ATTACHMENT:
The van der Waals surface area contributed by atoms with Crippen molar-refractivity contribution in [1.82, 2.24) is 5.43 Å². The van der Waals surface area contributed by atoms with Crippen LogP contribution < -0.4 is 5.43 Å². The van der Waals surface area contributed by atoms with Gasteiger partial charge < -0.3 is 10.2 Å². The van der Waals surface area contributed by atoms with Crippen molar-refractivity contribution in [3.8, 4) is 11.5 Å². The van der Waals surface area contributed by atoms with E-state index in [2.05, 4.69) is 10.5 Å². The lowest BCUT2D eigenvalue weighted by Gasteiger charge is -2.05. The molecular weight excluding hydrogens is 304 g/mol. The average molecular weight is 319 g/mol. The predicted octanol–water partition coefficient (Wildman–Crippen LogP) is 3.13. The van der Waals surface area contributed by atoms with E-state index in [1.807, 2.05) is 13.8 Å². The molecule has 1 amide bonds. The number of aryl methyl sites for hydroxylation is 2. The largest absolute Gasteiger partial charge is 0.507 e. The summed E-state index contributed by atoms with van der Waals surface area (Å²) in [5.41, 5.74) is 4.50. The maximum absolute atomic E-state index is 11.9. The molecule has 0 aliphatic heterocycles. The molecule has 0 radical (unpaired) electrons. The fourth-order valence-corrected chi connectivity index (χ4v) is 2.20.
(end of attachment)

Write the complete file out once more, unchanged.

The van der Waals surface area contributed by atoms with Crippen molar-refractivity contribution in [1.82, 2.24) is 5.43 Å². The van der Waals surface area contributed by atoms with Crippen LogP contribution < -0.4 is 5.43 Å². The van der Waals surface area contributed by atoms with Gasteiger partial charge < -0.3 is 10.2 Å². The van der Waals surface area contributed by atoms with Crippen molar-refractivity contribution in [3.8, 4) is 11.5 Å². The van der Waals surface area contributed by atoms with E-state index in [2.05, 4.69) is 10.5 Å². The lowest BCUT2D eigenvalue weighted by Gasteiger charge is -2.05. The molecular weight excluding hydrogens is 304 g/mol. The average molecular weight is 319 g/mol. The predicted octanol–water partition coefficient (Wildman–Crippen LogP) is 3.13. The van der Waals surface area contributed by atoms with E-state index in [1.807, 2.05) is 13.8 Å². The molecule has 1 amide bonds. The number of aryl methyl sites for hydroxylation is 2. The largest absolute Gasteiger partial charge is 0.507 e. The summed E-state index contributed by atoms with van der Waals surface area (Å²) in [5.41, 5.74) is 4.50. The maximum absolute atomic E-state index is 11.9. The molecule has 0 aliphatic heterocycles. The molecule has 0 radical (unpaired) electrons. The fourth-order valence-corrected chi connectivity index (χ4v) is 2.20.